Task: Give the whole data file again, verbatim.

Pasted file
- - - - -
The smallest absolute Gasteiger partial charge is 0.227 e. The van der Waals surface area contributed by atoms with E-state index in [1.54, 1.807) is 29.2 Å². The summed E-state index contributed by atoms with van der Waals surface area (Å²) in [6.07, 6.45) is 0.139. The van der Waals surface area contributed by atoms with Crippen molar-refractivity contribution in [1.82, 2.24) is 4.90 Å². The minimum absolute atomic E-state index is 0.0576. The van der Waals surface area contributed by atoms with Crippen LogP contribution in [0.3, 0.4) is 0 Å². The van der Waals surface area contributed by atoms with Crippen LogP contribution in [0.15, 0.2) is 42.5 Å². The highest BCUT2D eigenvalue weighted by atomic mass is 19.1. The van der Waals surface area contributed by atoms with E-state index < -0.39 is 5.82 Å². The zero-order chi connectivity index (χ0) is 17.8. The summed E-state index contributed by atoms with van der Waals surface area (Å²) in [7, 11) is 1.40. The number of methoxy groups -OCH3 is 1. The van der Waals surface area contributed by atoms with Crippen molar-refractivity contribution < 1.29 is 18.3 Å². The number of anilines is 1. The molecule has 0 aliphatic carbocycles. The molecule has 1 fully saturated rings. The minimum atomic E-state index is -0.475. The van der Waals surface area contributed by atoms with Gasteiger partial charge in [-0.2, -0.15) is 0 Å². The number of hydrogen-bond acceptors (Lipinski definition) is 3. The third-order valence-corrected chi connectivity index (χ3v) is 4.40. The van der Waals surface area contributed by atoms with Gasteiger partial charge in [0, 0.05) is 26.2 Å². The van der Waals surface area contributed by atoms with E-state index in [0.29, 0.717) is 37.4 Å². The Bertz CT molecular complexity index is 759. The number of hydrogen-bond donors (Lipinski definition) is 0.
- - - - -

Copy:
The smallest absolute Gasteiger partial charge is 0.227 e. The van der Waals surface area contributed by atoms with E-state index in [1.54, 1.807) is 29.2 Å². The summed E-state index contributed by atoms with van der Waals surface area (Å²) in [6.07, 6.45) is 0.139. The van der Waals surface area contributed by atoms with Crippen molar-refractivity contribution in [1.82, 2.24) is 4.90 Å². The minimum absolute atomic E-state index is 0.0576. The van der Waals surface area contributed by atoms with Crippen LogP contribution in [0.3, 0.4) is 0 Å². The van der Waals surface area contributed by atoms with Crippen LogP contribution in [0.15, 0.2) is 42.5 Å². The highest BCUT2D eigenvalue weighted by atomic mass is 19.1. The van der Waals surface area contributed by atoms with E-state index < -0.39 is 5.82 Å². The zero-order chi connectivity index (χ0) is 17.8. The summed E-state index contributed by atoms with van der Waals surface area (Å²) in [7, 11) is 1.40. The number of methoxy groups -OCH3 is 1. The van der Waals surface area contributed by atoms with Crippen molar-refractivity contribution < 1.29 is 18.3 Å². The number of anilines is 1. The molecule has 0 aliphatic carbocycles. The molecule has 1 fully saturated rings. The minimum atomic E-state index is -0.475. The van der Waals surface area contributed by atoms with Gasteiger partial charge in [-0.2, -0.15) is 0 Å². The number of hydrogen-bond acceptors (Lipinski definition) is 3. The third-order valence-corrected chi connectivity index (χ3v) is 4.40. The van der Waals surface area contributed by atoms with Gasteiger partial charge in [0, 0.05) is 26.2 Å². The van der Waals surface area contributed by atoms with E-state index in [0.29, 0.717) is 37.4 Å². The Bertz CT molecular complexity index is 759. The number of hydrogen-bond donors (Lipinski definition) is 0.